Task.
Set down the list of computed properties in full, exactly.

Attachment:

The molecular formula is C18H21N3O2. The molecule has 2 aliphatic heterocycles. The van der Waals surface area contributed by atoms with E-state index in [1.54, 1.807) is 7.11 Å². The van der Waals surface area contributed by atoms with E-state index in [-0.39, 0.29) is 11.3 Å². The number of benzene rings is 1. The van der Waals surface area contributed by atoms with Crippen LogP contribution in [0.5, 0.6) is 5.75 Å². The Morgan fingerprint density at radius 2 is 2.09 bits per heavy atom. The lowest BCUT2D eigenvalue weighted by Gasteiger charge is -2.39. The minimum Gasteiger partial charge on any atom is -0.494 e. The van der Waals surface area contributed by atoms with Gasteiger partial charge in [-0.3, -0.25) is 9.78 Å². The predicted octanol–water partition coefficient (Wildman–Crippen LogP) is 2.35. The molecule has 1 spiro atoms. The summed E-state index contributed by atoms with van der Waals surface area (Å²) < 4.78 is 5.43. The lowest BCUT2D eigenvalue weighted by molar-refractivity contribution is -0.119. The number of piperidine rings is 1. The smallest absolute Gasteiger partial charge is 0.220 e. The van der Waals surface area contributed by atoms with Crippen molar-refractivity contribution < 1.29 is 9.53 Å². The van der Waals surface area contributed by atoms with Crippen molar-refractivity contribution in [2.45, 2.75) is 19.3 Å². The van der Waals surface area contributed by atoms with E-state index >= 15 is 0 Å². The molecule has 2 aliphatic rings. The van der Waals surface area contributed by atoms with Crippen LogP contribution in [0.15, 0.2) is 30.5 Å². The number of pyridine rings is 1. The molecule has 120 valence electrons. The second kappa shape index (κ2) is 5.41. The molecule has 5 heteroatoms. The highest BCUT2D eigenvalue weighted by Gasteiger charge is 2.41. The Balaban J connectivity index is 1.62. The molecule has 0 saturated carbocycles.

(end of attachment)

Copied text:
The molecular formula is C18H21N3O2. The molecule has 2 aliphatic heterocycles. The van der Waals surface area contributed by atoms with E-state index in [1.54, 1.807) is 7.11 Å². The van der Waals surface area contributed by atoms with E-state index in [-0.39, 0.29) is 11.3 Å². The number of benzene rings is 1. The van der Waals surface area contributed by atoms with Crippen LogP contribution in [0.5, 0.6) is 5.75 Å². The Morgan fingerprint density at radius 2 is 2.09 bits per heavy atom. The lowest BCUT2D eigenvalue weighted by Gasteiger charge is -2.39. The minimum Gasteiger partial charge on any atom is -0.494 e. The van der Waals surface area contributed by atoms with Gasteiger partial charge in [-0.3, -0.25) is 9.78 Å². The predicted octanol–water partition coefficient (Wildman–Crippen LogP) is 2.35. The molecule has 1 spiro atoms. The summed E-state index contributed by atoms with van der Waals surface area (Å²) < 4.78 is 5.43. The lowest BCUT2D eigenvalue weighted by molar-refractivity contribution is -0.119. The number of piperidine rings is 1. The smallest absolute Gasteiger partial charge is 0.220 e. The van der Waals surface area contributed by atoms with Crippen molar-refractivity contribution < 1.29 is 9.53 Å². The van der Waals surface area contributed by atoms with Crippen molar-refractivity contribution in [2.45, 2.75) is 19.3 Å². The van der Waals surface area contributed by atoms with E-state index >= 15 is 0 Å². The molecule has 2 aliphatic rings. The van der Waals surface area contributed by atoms with Crippen LogP contribution in [0.15, 0.2) is 30.5 Å². The number of pyridine rings is 1. The molecule has 120 valence electrons. The second kappa shape index (κ2) is 5.41. The molecule has 5 heteroatoms. The highest BCUT2D eigenvalue weighted by Gasteiger charge is 2.41. The Balaban J connectivity index is 1.62. The molecule has 0 saturated carbocycles.